Stop 3. The Dawning of Sustainable Forestry. (Currently located in the Hardtner Office)

Sustainable Forestry - Southern Forest Heritage MuseumSustainable Forestry Exhibit - Southern Forest Heritage MuseumFuture Home Sustainable Forestry - Southern Forest Heritage Museum

In the early 20th century, just a few lumbermen, researchers, and interested individuals accepted the challenge of beginning reforestation efforts. This is a markable history, and their influence on development of forestry in the South became the guiding forces that helped in the economic development of the South. A document published by the Forest Service, Southern Research Station captures this remarkable history. A log cabin built by Civilian Conservation Corps crew in 1935 will be moved to the Museum to house this exhibit.

Stop 4. The Planer Mill

Planer Mill Southern Forest Heritage MuseumPlaner Mill Edging - Southern Forest Heritage MuseumWood Chipper Planer Mill - Southern Forest Heritage Museum

The purpose of the planer mill was to produce finished lumber and millwork out of rough dry lumber. The mill, built in 1910, is one of the oldest buildings on the site. The building is large and built of very heavy timbers providing strength in case of fire. By using large timbers, the building would not collapse unless the fire burned for a long time. Specialized products including delicate moldings, beaded sheathing, and tongue-and-grove flooring were milled here. The building is now used frequently as a wedding venue.

Stop 5. The Planer Mill Power Plant

Planer Mill Southern Forest Heritage MuseumPower Plant Planer Mill - Southern Forest Heritage Museum

Adjacent to the planer mill is its power plant. The facility hosted three boilers that burned wood waste from the planter mill to generate steam that powered the giant engine. Steam from the boilers was piped to a large Corliss steam engine that powered a 120-foot shaft that extended under the planer mill. All equipment was powered by belts extending up from that shaft. The engine powered a 12-foot diameter flywheel with a 4-foot race.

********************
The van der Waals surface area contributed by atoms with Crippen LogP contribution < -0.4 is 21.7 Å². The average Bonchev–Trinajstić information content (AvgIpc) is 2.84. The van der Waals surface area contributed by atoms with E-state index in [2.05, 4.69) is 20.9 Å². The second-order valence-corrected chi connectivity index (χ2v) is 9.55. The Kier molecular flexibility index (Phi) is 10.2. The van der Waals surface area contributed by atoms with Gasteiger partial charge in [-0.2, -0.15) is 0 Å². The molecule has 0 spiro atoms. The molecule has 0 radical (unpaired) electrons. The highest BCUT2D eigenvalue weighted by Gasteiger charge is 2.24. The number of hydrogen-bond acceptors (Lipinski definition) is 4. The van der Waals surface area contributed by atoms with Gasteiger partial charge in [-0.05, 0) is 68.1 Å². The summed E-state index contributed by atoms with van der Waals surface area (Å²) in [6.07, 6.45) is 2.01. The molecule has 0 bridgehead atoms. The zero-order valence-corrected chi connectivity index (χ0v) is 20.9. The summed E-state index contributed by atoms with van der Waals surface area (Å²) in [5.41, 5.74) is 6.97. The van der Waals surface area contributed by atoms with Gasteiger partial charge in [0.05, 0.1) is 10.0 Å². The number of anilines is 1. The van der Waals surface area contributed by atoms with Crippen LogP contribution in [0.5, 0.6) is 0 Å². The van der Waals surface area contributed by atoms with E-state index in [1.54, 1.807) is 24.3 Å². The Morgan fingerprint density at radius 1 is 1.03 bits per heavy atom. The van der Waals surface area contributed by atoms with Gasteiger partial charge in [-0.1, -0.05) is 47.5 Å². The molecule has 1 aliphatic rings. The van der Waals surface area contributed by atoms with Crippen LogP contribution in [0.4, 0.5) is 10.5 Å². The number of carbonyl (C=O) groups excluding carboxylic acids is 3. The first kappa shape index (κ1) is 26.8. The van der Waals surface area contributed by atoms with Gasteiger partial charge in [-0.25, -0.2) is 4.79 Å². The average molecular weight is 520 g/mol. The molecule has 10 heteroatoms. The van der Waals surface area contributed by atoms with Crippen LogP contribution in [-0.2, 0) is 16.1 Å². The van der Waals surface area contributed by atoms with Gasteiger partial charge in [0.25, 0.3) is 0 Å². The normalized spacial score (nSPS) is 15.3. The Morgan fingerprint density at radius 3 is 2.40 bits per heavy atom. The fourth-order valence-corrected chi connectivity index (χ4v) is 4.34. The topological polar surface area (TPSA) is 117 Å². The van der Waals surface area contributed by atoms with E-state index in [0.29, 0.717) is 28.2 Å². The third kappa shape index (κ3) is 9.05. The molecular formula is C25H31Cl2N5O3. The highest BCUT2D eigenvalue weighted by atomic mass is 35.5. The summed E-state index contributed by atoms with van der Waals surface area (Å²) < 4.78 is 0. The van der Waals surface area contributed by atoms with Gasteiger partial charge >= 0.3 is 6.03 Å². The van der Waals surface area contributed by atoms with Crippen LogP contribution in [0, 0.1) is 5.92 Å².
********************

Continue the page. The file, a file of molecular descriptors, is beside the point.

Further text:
Stop 6. Rehaul Skidder, Locomotive #400, and Engine House

Rehaul Skidder- Southern Forest Heritage MuseumRehaul Skidder- Southern Forest Heritage Museum

This stop begins the history of railroad logging equipment. At the left is the rare Clyde Rehaul Skidder—a massive piece of equipment. This piece of equipment pulled harvested logs to the rail track for loading on log cars. From attached booms, four cables pulled logs from nearly 1,000 feet and then the cables returned to the area of cut logs—hence the name rehaul. It could at one setting on the track pull logs from a 40-acre area. The logs would be loaded on rail cars by a steam-powered loader. This is the only steam-powered skidder known to now exist. It was so powerful that little standing vegetation remained after its operation.

Locomotive 400 Southern Forest Heritage MuseumEngine House Southern Forest Heritage MuseumRoundhouse - Southern Forest Heritage Museum

Locomotive #400 was built by the Baldwin Locomotive Company and was used to pull log trains. It made its last run in 1954 and has been parked here since then—not protected from the weather. Such locomotives could pull up to 20 loaded log cars. It was converted from burning wood to oil and both water and oil for its operation were carried in its tender (behind the engine).

The engine house, locally called the roundhouse, is where locomotives were maintained and repaired. There is an inspection pit for access underneath engines. Men filled the tenders with fuel oil and water here and kept the engines warm overnight. Equipment now in the engine house consists of rail motor cars and the M-4 passenger car. Typically, these rail passenger cars were called “doodlebugs.”

Stop 7. McGiffert Log Loader, Machine Shop, and Locomotive #106